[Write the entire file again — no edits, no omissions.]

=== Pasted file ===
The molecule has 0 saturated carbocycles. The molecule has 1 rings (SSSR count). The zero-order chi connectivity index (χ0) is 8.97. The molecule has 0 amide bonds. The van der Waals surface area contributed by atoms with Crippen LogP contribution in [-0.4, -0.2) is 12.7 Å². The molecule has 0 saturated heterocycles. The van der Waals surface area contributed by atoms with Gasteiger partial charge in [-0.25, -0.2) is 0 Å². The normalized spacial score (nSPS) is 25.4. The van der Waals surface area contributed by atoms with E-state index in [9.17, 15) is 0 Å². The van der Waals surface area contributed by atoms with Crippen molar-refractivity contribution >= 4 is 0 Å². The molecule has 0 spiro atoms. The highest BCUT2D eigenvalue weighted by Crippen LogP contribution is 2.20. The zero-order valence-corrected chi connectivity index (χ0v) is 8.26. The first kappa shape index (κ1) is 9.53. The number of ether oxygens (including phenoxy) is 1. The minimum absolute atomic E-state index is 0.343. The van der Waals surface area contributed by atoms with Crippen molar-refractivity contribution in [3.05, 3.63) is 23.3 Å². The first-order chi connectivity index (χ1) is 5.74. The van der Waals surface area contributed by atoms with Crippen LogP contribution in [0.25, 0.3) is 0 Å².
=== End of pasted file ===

The molecule has 0 saturated carbocycles. The molecule has 1 rings (SSSR count). The zero-order chi connectivity index (χ0) is 8.97. The molecule has 0 amide bonds. The van der Waals surface area contributed by atoms with Crippen LogP contribution in [-0.4, -0.2) is 12.7 Å². The molecule has 0 saturated heterocycles. The van der Waals surface area contributed by atoms with Gasteiger partial charge in [-0.25, -0.2) is 0 Å². The normalized spacial score (nSPS) is 25.4. The van der Waals surface area contributed by atoms with E-state index in [9.17, 15) is 0 Å². The van der Waals surface area contributed by atoms with Crippen molar-refractivity contribution >= 4 is 0 Å². The molecule has 0 spiro atoms. The highest BCUT2D eigenvalue weighted by Crippen LogP contribution is 2.20. The zero-order valence-corrected chi connectivity index (χ0v) is 8.26. The first kappa shape index (κ1) is 9.53. The number of ether oxygens (including phenoxy) is 1. The minimum absolute atomic E-state index is 0.343. The van der Waals surface area contributed by atoms with Crippen molar-refractivity contribution in [3.05, 3.63) is 23.3 Å². The first-order chi connectivity index (χ1) is 5.74. The van der Waals surface area contributed by atoms with Crippen LogP contribution in [0.25, 0.3) is 0 Å².